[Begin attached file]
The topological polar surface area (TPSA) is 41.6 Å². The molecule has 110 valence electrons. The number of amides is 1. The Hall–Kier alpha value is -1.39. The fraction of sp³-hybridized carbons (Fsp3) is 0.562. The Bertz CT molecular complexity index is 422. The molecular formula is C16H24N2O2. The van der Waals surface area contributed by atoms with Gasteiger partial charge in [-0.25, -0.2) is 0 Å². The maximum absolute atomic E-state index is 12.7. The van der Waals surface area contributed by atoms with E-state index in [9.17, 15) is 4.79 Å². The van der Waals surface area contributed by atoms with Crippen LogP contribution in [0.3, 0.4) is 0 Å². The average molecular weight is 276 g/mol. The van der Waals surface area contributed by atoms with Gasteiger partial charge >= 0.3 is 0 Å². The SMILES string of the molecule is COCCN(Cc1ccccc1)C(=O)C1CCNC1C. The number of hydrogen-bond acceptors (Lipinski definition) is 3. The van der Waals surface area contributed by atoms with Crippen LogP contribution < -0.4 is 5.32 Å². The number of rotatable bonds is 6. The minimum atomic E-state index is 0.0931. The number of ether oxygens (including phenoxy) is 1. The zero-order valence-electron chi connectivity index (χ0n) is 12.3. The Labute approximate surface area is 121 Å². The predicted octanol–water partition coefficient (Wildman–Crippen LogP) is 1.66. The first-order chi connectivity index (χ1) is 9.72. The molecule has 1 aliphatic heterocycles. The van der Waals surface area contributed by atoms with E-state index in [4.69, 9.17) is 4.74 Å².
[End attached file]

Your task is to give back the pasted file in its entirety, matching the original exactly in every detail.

The topological polar surface area (TPSA) is 41.6 Å². The molecule has 110 valence electrons. The number of amides is 1. The Hall–Kier alpha value is -1.39. The fraction of sp³-hybridized carbons (Fsp3) is 0.562. The Bertz CT molecular complexity index is 422. The molecular formula is C16H24N2O2. The van der Waals surface area contributed by atoms with Gasteiger partial charge in [-0.25, -0.2) is 0 Å². The maximum absolute atomic E-state index is 12.7. The van der Waals surface area contributed by atoms with E-state index in [9.17, 15) is 4.79 Å². The van der Waals surface area contributed by atoms with Crippen LogP contribution in [0.3, 0.4) is 0 Å². The average molecular weight is 276 g/mol. The van der Waals surface area contributed by atoms with Gasteiger partial charge >= 0.3 is 0 Å². The SMILES string of the molecule is COCCN(Cc1ccccc1)C(=O)C1CCNC1C. The number of hydrogen-bond acceptors (Lipinski definition) is 3. The van der Waals surface area contributed by atoms with Crippen LogP contribution < -0.4 is 5.32 Å². The number of rotatable bonds is 6. The minimum atomic E-state index is 0.0931. The number of ether oxygens (including phenoxy) is 1. The zero-order valence-electron chi connectivity index (χ0n) is 12.3. The Labute approximate surface area is 121 Å². The predicted octanol–water partition coefficient (Wildman–Crippen LogP) is 1.66. The first-order chi connectivity index (χ1) is 9.72. The molecule has 1 aliphatic heterocycles. The van der Waals surface area contributed by atoms with E-state index in [4.69, 9.17) is 4.74 Å².